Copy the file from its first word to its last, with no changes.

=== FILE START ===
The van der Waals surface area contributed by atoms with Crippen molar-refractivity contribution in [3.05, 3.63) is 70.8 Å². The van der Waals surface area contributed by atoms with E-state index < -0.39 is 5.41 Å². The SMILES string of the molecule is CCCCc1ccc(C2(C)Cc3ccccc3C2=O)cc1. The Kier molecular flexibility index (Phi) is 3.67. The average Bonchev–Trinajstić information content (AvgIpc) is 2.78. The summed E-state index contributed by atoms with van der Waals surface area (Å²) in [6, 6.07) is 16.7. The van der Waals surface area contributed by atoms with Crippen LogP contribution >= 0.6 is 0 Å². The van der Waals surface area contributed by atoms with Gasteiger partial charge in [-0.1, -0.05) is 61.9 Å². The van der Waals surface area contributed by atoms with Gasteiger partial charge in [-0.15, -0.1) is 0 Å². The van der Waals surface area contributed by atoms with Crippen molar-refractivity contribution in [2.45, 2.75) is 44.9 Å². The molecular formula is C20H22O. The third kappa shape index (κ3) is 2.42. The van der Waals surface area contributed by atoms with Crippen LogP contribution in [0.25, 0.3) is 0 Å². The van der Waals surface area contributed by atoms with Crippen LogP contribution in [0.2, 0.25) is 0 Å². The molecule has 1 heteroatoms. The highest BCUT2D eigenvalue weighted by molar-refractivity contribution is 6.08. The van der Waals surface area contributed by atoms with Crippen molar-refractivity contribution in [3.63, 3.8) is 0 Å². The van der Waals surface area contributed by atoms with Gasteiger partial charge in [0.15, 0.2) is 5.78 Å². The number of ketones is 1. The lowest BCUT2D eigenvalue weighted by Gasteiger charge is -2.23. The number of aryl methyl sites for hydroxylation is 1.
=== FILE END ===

The van der Waals surface area contributed by atoms with Crippen molar-refractivity contribution in [3.05, 3.63) is 70.8 Å². The van der Waals surface area contributed by atoms with E-state index < -0.39 is 5.41 Å². The SMILES string of the molecule is CCCCc1ccc(C2(C)Cc3ccccc3C2=O)cc1. The Kier molecular flexibility index (Phi) is 3.67. The average Bonchev–Trinajstić information content (AvgIpc) is 2.78. The summed E-state index contributed by atoms with van der Waals surface area (Å²) in [6, 6.07) is 16.7. The van der Waals surface area contributed by atoms with Crippen LogP contribution >= 0.6 is 0 Å². The van der Waals surface area contributed by atoms with Gasteiger partial charge in [-0.1, -0.05) is 61.9 Å². The van der Waals surface area contributed by atoms with Gasteiger partial charge in [-0.15, -0.1) is 0 Å². The van der Waals surface area contributed by atoms with Crippen molar-refractivity contribution in [2.45, 2.75) is 44.9 Å². The molecular formula is C20H22O. The third kappa shape index (κ3) is 2.42. The van der Waals surface area contributed by atoms with Crippen LogP contribution in [0.25, 0.3) is 0 Å². The van der Waals surface area contributed by atoms with Crippen LogP contribution in [0.2, 0.25) is 0 Å². The molecule has 1 heteroatoms. The highest BCUT2D eigenvalue weighted by molar-refractivity contribution is 6.08. The van der Waals surface area contributed by atoms with Crippen molar-refractivity contribution in [3.63, 3.8) is 0 Å². The van der Waals surface area contributed by atoms with Gasteiger partial charge in [0.15, 0.2) is 5.78 Å². The number of ketones is 1. The lowest BCUT2D eigenvalue weighted by Gasteiger charge is -2.23. The number of aryl methyl sites for hydroxylation is 1.